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Source Citation: Moser, C. "Eroticism." International Encyclopedia of the Social Sciences. Ed. William A. Darity, Jr.. Vol. 2. 2nd ed. Detroit: Macmillan Reference USA, 2008. 626-627. 

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Gale Document Number: GALE|CX3045300734

Eroticism

Although there is no accepted definition of eroticism, it is understood in this entry to describe the focus of an individual’s sexual arousal pattern. It differs from erotica (the story, picture, or other media), which depicts and appeals to someone’s eroticism. A different perspective defines eroticism as a component of sexuality involving a focus on pleasure and the heightening of arousal for its own sake (Kleinplatz 1996).

It is said that anything can be and everything has been eroticized. The subject of an eroticism can be specific or general, stable or fluid over time, and necessary, preferred, or irrelevant for a satisfactory sexual response. The intensity and importance of an eroticism can and does change over time. Sometimes those changes are substantive, sometimes minimal. Eroticisms are idiosyncratic; what one person finds extremely erotic is only somewhat arousing to the next, neutral to another, boring to someone else, and disgusting to the last person. Having an eroticism does not imply necessarily an interest in acting it out; fantasy can be sufficient. Sexual interests may affect each other; an interest in feet, for example, can lead to an interest in shoes. Additionally, a shoe eroticism may be expressed differently depending on sexual orientation (e.g., work boots for a homosexual man and high heels for a heterosexual man).

Every society attempts to restrict the sexual behavior of its members, even though they are usually unsuccessful. The control methods include making the act (or even a depiction of the act) a crime, immoral, a violation of religious teachings, or pathognomonic of an illness. Individuals who flout the societal mores are subject to imprisonment, shunning, eternal damnation, medical or surgical interventions, involuntary hospitalization, and civil penalties. Individuals have been imprisoned or disowned and have lost jobs, inheritances, security clearances, custody of their children, their standing in the community, and their marriages for violating these mores. This can involve admitting an interest in, promoting acceptance of, distributing or creating depictions of, or engaging in the proscribed acts.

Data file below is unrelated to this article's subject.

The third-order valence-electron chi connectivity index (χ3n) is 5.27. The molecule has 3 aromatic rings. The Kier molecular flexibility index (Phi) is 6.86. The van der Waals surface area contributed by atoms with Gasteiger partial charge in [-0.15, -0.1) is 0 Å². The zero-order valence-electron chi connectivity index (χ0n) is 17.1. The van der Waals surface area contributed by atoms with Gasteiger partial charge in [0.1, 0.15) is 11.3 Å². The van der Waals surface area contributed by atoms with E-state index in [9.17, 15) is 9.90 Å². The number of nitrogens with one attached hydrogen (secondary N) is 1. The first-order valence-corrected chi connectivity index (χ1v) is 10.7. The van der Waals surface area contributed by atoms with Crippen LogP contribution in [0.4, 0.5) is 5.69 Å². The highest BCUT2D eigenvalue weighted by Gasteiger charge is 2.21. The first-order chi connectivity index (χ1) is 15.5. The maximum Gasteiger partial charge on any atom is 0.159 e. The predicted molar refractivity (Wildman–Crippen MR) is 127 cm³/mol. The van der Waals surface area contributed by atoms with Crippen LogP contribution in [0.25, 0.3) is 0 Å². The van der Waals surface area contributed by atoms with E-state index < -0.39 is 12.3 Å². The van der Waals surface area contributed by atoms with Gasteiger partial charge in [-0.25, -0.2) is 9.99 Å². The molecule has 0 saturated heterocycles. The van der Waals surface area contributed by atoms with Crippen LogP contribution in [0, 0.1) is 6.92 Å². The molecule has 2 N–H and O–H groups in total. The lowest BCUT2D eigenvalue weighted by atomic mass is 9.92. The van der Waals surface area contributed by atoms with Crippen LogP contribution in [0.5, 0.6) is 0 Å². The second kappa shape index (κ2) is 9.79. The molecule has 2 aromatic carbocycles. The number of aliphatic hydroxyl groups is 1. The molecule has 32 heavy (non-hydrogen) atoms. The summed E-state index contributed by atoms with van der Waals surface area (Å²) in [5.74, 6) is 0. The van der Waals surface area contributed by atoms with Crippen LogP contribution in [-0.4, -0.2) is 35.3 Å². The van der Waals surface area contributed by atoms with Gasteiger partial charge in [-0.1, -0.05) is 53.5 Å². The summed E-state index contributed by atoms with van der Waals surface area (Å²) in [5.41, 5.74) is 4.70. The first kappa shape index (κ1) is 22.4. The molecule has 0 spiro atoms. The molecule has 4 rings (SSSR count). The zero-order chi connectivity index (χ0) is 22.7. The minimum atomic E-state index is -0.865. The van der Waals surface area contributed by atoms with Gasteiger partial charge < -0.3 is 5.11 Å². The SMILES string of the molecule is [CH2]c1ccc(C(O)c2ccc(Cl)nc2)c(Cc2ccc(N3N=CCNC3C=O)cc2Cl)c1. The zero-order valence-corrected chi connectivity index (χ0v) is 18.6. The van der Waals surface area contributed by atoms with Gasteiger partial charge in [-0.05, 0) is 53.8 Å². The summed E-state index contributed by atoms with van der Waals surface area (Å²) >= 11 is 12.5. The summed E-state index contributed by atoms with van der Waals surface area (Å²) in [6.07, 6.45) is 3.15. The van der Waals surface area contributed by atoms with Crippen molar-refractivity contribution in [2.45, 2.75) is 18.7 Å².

Societal attempts to control an eroticism often include trying to censor the erotica, now labeled as indecent or obscene, that depict that eroticism. What legally constitutes obscenity continues to be debated extensively; it varies from society to society, within each society, and changes over time. What was once accepted can become proscribed and what was proscribed can become accepted.

A basic and unanswered question is how specific eroticisms develop and how many different developmental mechanisms exist. Other important social science questions include: What is the importance of having eroticisms? Why does every society try to control eroticisms and fail? How can eroticisms be changed or influenced? What is the relationship between sexual orientation and eroticism? How do the eroticisms of men and women differ?

There is great debate among both professionals and the public concerning the effect of exposure to sexually explicit material on one’s eroticism or sexual behavior. We know eroticisms can evolve or change over time, but psychotherapy has been ineffective in directing those changes purposefully. Although controversial, it is improbable that exposure to erotica has any significant or lasting effect on one’s sexual interests, or they would be easy to change. It is more probable that exposure allows individuals to recognize the nature of their own eroticism. Additionally, there is great concern about the effects of erotica on minors. Some believe that the material will provoke the minor to engage in the depicted sexual activity or incorporate it into a new eroticism; others suggest that lack of exposure stymies sex rehearsal play, which eventuates in adult sexual dysfunction or other sexual concerns.

Although rare, there are people who have no eroticism. These individuals often present with inhibited sexual desire, arousal difficulties, indifference to, or avoidance of sex. Nevertheless, on further evaluation they are quite capable of a “normal” sexual response; they just have nothing upon which to focus sexually.

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Recognition of one’s eroticisms enhances an individual’s sex life, can enrich a couple’s sex interactions, helps individuals connect with others who share their eroticisms, and promotes a feeling of completeness as a person.

BIBLIOGRAPHY

Kleinplatz, Peggy J. 1996. The Erotic Encounter. Journal of Humanistic Psychology 36 (3): 105-123.

Charles Moser